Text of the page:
Reading Time: 15 minutes
The Shooter Hypothesis
One of the amazing books I read last year was Cixin Liu’s The Three-Body Problem. It’s a landmark of science fiction wonder. A gobsmacking achievement. Heady, trippy, profound, it left what will surely be an indelible mark on my psyche. But this, dear friends, is not a GoodReads review.
There’s a section in the book that lodged in my dome. It resonates with this emerging thread about Slipstream Attuning. This parable within the novel brings to light how we come to our beliefs. Like the Blind Men and the Elephant and Plato’s Cave parables, it underscores how we build a worldview based on flawed frames, and fall into the slipstream behind them.
Here’s the “Shooter Hypothesis” parable from The Three-Body Problem:
In the shooter hypothesis, a good marksman shoots at a target, creating a hole every ten centimeters. Now suppose the surface of the target is inhabited by intelligent, two-dimensional creatures. Their scientists, after observing the universe, discover a great law: “There exists a hole in the universe every ten centimeters.” They have mistaken the result of the marksman’s momentary whim for an unalterable law of the universe.
It’s a cautionary tale. After reading it, I was re-attuned to some beliefs I’d held that were built on fallacies. It’s a call to be wary of making permanent any assumptions.
It reminds me of a little parenting reframe I offer my kids. When my seven-year old son, for example, builds his LEGOs, sometimes he gets stuck and can’t find a piece. Before I offer my help, I tell him: first, stand up, close your eyes, spin in circles for five seconds, then sit in another chair. Then, you’ll find your missing piece.
The “Shooter Hypothesis” had me spinning in circles too, re-looking at the landmarks within the stories I was told as a kid, wanting to dismantle them like LEGOs and build them anew.
Darling Landmarks and the Truths They Hide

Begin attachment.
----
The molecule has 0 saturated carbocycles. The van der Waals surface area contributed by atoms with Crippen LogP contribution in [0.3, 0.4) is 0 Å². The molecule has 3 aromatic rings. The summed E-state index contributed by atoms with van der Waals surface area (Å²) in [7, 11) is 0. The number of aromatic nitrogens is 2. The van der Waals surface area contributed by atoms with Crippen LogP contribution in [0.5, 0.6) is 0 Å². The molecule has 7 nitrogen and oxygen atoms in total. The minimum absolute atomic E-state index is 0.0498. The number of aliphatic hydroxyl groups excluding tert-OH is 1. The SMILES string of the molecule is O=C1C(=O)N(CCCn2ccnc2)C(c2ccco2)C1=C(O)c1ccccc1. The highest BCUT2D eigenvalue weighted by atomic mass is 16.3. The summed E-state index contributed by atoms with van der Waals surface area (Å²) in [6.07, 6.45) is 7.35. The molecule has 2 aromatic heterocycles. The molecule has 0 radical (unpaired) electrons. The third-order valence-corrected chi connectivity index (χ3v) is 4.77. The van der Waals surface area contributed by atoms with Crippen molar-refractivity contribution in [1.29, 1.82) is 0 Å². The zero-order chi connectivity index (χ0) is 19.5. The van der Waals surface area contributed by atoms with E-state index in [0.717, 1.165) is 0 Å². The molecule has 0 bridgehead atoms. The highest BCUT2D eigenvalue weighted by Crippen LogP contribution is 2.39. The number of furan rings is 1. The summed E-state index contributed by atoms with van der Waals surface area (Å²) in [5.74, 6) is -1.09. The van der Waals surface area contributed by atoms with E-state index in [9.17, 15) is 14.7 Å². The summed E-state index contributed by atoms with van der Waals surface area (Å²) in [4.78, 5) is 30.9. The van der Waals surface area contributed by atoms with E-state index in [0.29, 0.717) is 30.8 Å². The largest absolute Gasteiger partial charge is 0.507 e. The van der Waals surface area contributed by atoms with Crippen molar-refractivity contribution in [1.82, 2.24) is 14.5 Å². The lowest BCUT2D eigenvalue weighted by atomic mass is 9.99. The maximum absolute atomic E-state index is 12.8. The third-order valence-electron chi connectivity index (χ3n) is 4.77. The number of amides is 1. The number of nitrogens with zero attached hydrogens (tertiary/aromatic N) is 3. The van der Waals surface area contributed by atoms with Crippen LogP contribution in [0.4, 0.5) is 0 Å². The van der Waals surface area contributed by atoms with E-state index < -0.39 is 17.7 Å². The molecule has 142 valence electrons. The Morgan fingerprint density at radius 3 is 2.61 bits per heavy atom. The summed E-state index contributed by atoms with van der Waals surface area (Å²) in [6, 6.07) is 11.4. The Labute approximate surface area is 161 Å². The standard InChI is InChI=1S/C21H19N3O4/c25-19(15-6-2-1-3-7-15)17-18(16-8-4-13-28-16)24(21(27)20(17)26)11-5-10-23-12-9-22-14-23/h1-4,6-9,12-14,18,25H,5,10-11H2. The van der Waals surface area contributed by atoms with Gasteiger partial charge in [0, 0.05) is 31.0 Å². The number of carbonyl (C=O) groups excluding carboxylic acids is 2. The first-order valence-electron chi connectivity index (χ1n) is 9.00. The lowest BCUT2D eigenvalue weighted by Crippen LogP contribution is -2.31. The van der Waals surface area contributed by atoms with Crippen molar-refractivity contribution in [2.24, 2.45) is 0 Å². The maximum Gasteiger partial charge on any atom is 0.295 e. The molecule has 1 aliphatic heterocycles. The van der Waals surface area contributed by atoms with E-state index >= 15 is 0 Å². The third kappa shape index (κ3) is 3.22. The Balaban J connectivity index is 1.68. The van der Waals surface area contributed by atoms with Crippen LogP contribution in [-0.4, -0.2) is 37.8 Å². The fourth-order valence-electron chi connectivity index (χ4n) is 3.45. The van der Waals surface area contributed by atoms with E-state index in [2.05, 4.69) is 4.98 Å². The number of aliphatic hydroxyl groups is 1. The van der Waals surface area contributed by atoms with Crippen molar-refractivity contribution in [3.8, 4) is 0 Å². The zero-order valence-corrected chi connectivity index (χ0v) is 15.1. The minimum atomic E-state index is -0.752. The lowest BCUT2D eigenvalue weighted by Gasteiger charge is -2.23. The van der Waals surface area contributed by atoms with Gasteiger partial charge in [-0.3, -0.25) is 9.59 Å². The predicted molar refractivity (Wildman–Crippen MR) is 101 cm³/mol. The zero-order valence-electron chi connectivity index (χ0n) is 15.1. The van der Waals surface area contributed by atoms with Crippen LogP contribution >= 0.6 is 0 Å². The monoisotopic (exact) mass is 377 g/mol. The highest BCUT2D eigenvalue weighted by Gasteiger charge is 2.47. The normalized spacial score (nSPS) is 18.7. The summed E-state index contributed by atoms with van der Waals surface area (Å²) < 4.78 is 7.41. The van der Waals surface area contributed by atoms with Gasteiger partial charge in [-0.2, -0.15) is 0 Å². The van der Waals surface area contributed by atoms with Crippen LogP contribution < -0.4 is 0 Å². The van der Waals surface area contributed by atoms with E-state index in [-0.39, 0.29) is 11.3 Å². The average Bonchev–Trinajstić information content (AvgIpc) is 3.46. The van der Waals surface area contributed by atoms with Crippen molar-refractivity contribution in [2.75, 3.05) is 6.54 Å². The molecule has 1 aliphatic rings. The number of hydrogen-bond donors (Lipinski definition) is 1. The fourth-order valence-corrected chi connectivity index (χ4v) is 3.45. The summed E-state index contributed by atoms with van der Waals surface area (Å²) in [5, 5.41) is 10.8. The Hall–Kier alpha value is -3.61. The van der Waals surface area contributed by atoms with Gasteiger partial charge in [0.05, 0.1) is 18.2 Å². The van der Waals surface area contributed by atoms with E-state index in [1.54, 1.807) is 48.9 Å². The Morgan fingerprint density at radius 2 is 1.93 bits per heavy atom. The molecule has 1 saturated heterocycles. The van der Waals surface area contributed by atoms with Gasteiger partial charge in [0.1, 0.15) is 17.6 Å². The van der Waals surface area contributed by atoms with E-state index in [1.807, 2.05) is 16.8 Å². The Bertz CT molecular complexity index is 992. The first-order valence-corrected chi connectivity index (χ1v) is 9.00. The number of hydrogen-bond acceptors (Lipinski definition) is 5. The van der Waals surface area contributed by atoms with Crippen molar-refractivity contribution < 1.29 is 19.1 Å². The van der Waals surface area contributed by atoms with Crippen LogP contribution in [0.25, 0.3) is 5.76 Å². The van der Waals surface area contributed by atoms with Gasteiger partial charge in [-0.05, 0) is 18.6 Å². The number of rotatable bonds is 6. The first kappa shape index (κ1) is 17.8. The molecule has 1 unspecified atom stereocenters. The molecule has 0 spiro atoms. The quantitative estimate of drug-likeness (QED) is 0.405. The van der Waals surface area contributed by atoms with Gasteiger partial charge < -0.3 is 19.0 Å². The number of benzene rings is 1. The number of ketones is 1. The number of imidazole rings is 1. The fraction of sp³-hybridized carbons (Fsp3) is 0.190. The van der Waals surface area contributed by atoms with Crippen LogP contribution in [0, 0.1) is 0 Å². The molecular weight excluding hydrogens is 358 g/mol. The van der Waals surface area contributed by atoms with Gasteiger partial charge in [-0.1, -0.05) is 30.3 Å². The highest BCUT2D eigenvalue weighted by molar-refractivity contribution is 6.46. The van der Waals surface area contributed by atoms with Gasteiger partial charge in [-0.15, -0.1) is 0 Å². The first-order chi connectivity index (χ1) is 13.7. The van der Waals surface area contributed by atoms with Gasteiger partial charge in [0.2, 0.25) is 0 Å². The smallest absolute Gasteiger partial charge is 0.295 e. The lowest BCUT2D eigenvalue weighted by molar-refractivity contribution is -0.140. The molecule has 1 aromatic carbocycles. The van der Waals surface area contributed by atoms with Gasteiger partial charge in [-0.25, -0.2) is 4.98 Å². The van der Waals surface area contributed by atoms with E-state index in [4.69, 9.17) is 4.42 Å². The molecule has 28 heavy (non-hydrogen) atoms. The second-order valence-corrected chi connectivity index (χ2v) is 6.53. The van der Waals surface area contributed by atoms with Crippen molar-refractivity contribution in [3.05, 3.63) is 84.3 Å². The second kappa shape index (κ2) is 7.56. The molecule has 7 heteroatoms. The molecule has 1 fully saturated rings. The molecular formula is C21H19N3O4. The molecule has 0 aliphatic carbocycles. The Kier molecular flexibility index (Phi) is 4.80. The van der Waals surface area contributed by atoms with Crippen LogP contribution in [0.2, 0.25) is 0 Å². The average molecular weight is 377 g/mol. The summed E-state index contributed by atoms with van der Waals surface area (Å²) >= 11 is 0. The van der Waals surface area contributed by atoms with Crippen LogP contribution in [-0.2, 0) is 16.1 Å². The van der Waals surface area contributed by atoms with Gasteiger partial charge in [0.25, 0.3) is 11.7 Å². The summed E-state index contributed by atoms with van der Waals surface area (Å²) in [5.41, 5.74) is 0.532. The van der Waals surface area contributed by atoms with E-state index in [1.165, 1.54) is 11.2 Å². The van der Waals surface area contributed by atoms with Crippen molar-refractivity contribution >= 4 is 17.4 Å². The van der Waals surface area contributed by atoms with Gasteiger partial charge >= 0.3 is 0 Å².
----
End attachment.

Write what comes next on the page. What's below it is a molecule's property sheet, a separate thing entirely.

I’m a proud born-and-bred New Yorker. I graduated college, backpacked Europe, and entered the NYC workforce just weeks before the 9/11 tragedy. It was an abrupt wake up to the realities of the world, to say the least.
9/11 served as a galactic shift of perspective for me. America wasn’t a bubble in a chaotic world. New York wasn’t just the high-energy playground that it had been in my teenage years. Instead, it was the seat of a geopolitical struggle. It was the center of a global story of domination and suffering. There were factions on the world stage that wanted New York’s and America’s stature cut down to size.
9/11 was for naive-me a lifting of the veil. It forced a curiosity that still remains:
What stories have I been told? What frames and foundations have been built in my mind from those stories? What organizing principles evolved from those frames?
I went digging for more darling, dubious narratives that had become my organizing principles. I found new wrinkles everywhere in the tales I’d been told, in the conceptions I held. They weren’t that hard to find either, thanks to the labor of some of our best and brightest truth-seekers.
I suppose this is growing up: taking a fresh look at the narratives organizing our young minds — whether it’s the tooth fairy, Santa Claus, Christopher Columbus, or the American Dream. Moving to the other side of the table, as it were, to find the missing piece of the truth. What’s more, it’s about sitting with those truths, being able to hold it in our frames. Or, as Resmaa Menakem wrote: